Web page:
“My first overflow I recall as a very jolly affair. In town the water was only two or three feet deep and by picket fences and floating board-walks you could climb and slither from the north end of /Walnut Street, where the levee now stands, to Washington Avenue, where Rattlesnake Bayou once ran. Crawfishing was super-excellent, and if you fell in, it was adventure enough for a lifetime.
It must have been during this overflow that Father permitted me to go with him in a skiff from Greenville to the old Percy plantation ten miles to the east, where stands now the town of Leland. Overflow water is depressingly brown, the glare was terrible, and from trees and bushes hung snakes, which I loathed and which loved to fall into boats…”
Near the old river site of Bolivar Landing, my sisters and I grew up hearing tales of the historic levee break that occurred five miles south of our home. Our father told of boating straight from the front porch of his family home in the nearby town of Benoit. Old timers often mentioned ‘The ’27 Flood.’ Those three words, woven into the syntax of Delta drawl, were imprinted into most all descendants of veterans of that flood.
“The ’27 Flood.” “The ’27 Flood.” “The ’27 Flood.” I never groaned or winced when hearing those words; in fact I enjoyed hearing the tales and now wish I had asked more questions!
I remember an older and quite-eloquent black man who once shared with me part of that story. He said that the ‘authorities’ would drive through the towns, see a black man – or youth, point to them and say, “Let’s go.” He was not bitter, just sharing what it was like, and that every hand available was used to try to stop the river from breaking through the levee in the spring of 1927. The levee eventually broke near the community of Scott, Mississippi, located between Percy’s home town of Greenville and Bolivar Landing,
In his book, William Percy stated:
“…All of us who grew up in the Delta have had experience aplenty in guard duty, or ‘walking the levee,’ was we call it. The earliest reason given for this custom was the fear that folks from the other side of the river would sneak over in a dugout and dynamite our levees in order to relieve the pressure on theirs. I doubt if anyone on either side ever attempted such a crime, but, the tradition having been established, armed citizens must guard the levee all night, listen for marauders in the willows, and shoot to kill. A soberer reason for the custom was to discover weak spots in the levee, particularly ‘boils’…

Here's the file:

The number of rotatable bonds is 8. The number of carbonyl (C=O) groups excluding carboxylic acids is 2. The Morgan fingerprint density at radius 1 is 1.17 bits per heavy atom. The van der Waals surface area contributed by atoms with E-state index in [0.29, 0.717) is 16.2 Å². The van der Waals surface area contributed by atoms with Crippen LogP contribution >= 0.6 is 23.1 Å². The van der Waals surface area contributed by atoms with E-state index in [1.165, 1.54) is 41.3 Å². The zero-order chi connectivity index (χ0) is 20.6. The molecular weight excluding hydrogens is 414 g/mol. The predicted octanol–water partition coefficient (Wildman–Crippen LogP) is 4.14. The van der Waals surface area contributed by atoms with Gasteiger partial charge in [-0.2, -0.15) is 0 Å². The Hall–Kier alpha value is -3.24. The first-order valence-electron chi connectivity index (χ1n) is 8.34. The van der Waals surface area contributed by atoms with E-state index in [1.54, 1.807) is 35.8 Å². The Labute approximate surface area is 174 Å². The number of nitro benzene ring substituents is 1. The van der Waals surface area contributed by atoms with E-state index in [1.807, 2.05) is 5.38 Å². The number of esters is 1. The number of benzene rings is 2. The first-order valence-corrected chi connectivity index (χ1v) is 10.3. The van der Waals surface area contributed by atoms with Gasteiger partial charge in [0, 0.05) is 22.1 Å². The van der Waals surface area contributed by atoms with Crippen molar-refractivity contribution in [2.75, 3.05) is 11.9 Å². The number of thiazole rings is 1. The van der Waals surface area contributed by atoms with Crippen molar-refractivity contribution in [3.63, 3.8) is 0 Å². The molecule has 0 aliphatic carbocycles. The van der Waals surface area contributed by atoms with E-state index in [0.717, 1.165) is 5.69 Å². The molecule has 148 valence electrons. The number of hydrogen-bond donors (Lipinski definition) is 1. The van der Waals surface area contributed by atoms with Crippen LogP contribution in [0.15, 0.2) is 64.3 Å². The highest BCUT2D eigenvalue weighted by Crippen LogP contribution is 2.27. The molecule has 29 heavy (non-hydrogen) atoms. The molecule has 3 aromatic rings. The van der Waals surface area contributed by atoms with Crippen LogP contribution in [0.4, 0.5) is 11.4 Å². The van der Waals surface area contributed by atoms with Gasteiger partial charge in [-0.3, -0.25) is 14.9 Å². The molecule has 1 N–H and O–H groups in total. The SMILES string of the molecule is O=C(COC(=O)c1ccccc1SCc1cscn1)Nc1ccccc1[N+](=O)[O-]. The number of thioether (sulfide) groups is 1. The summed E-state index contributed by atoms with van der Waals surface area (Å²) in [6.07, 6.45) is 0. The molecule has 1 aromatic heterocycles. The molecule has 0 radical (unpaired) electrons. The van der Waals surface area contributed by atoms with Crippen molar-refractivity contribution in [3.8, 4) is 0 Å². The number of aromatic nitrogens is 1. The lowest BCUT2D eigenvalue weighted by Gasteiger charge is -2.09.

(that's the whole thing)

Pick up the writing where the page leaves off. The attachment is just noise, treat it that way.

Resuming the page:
…A boil is a small geyser at the base or on the berm of the levee, on the land side, of course. It is caused by the river’s pressure fingering out some soft stratum in the soil of the levee or by a crawfish hole. If the geyser runs clear, it is being filtered and is comparatively harmless; but if it runs muddy, it is in direct contact with the river and you’d better shoot your pistol, yowl to the next guard, and do something quick. What you do, if you have the gumption of a catfish, is build with sacks of earth a little ‘run-around’- that is a small levee around the geyser to the height of its jet. That stabilizes the pressure, and the boil is safe, but should be flagged and watched. The levee generally breaks from boils enlarging themselves and not from the river running over the top…